No gay history:
Kyle Williams loses state Senate race in Democratic primary.
LGBT history was not made in Georgia this week. Kyle Williams, who was seeking to become the first openly gay man elected to the Georgia Senate and the General Assembly conceded the Democratic primary for state Senate District 42 to Elena Parent late Tuesday, bringing an end to what turned into a bitter campaign in its final days.
Parent will now move on to the general election in November and face Republican Greg Williams. Because District 42 is considered one of the most progressive districts in the state, Parent is expected to defeat Williams. According to unofficial results from the Georgia Secretary of State’s website at press time, Parent had 65 percent with 3,527 votes and Williams had 35 percent with 1,844 votes.
“My friends, it appears we have come up short,” Williams said in a statement released shortly before midnight on Tuesday. “We have worked hard, we have worked true. We ran a campaign that you can be proud of. Thank you to all of my friends who believed in me and this campaign from the very beginning and worked for the future of District 42. Political discussions and debate are essential to a vibrant community, and I congratulate Elena Parent on a hard-fought campaign. This is my home and I look forward to working with all of you to continue to make our community a better place.”
Parent, who served as a state representative from 2010 to 2012, released a statement shortly after Williams conceded the race and promised to work with the LGBT community.
“Kyle Williams is my friend. He has a bright future ahead of him in Georgia politics. We have a lot of work ahead of us and we need his help. I am committed to working with Kyle and the entire LGBT community to promote equality, end discrimination, and to fight for our progressive values,” said Parent.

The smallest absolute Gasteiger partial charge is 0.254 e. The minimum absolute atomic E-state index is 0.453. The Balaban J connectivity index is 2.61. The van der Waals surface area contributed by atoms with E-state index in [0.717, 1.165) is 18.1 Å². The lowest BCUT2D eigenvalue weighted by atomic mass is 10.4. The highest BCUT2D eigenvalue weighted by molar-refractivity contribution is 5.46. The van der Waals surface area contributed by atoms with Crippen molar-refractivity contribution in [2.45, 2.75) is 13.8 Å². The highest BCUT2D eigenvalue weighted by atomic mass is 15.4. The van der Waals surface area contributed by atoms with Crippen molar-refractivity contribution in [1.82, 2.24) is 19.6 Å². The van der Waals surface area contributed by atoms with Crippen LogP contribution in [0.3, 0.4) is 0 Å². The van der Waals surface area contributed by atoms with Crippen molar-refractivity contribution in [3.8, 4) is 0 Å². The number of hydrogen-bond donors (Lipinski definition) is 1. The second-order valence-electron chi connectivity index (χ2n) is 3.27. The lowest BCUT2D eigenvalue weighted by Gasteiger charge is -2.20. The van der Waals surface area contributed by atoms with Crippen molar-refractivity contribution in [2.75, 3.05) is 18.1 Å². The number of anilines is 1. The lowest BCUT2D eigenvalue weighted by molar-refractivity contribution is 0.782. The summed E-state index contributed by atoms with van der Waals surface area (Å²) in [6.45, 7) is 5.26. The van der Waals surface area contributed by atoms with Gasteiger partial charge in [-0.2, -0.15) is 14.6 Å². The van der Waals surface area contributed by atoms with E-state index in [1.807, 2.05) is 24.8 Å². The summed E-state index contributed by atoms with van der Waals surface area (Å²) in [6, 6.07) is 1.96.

Williams’ supporters hung around until the “bitter end” at Universal Joint in Oakhurst Village, where his team—including campaign manager Beth Cope, director of field operations Tim Cairl and Victory Fund deputy political director Ian Sugar—huddled around a table checking election results all night, before finally agreeing to concede just before midnight.
It was a highly controversial fight for the state Senate seat in District 42, which covers Decatur, Avondale Estates and portions of DeKalb County including neighborhoods from Buford Highway to DeKalb Avenue such as North Druid Hills, Morningside, Druid Hills, East Lake, Kirkwood and Edgewood.
The drama began early on in the race with a Parent campaign push poll that tried to link Williams to a Republican group. Then Williams accused Parent of attending a Tea Party conference while she was a state representative.
Wiliams later sent out a mailer about Parent’s vote to make cuts to the HOPE scholarship when she was a state representative, tying her to Gov. Nathan Deal and the Tea Party.
With a week to go before the primary election day, the Parent campaign got former Gov. Roy Barnes to issue a robocall which accused Williams of using “Karl Rove-style dirty tricks” with the Nathan Deal mailer. Then Parent’s campaign sent out a mailer attempting to link Williams with Mitt Romney, saying both were endorsed by the same Republican organization. That was incorrect, though, because the national gay Log Cabin Republicans endorsed Romney, and it was the local Georgia Log Cabin Republicans who endorsed Williams during his 2009 run for Decatur City Commission.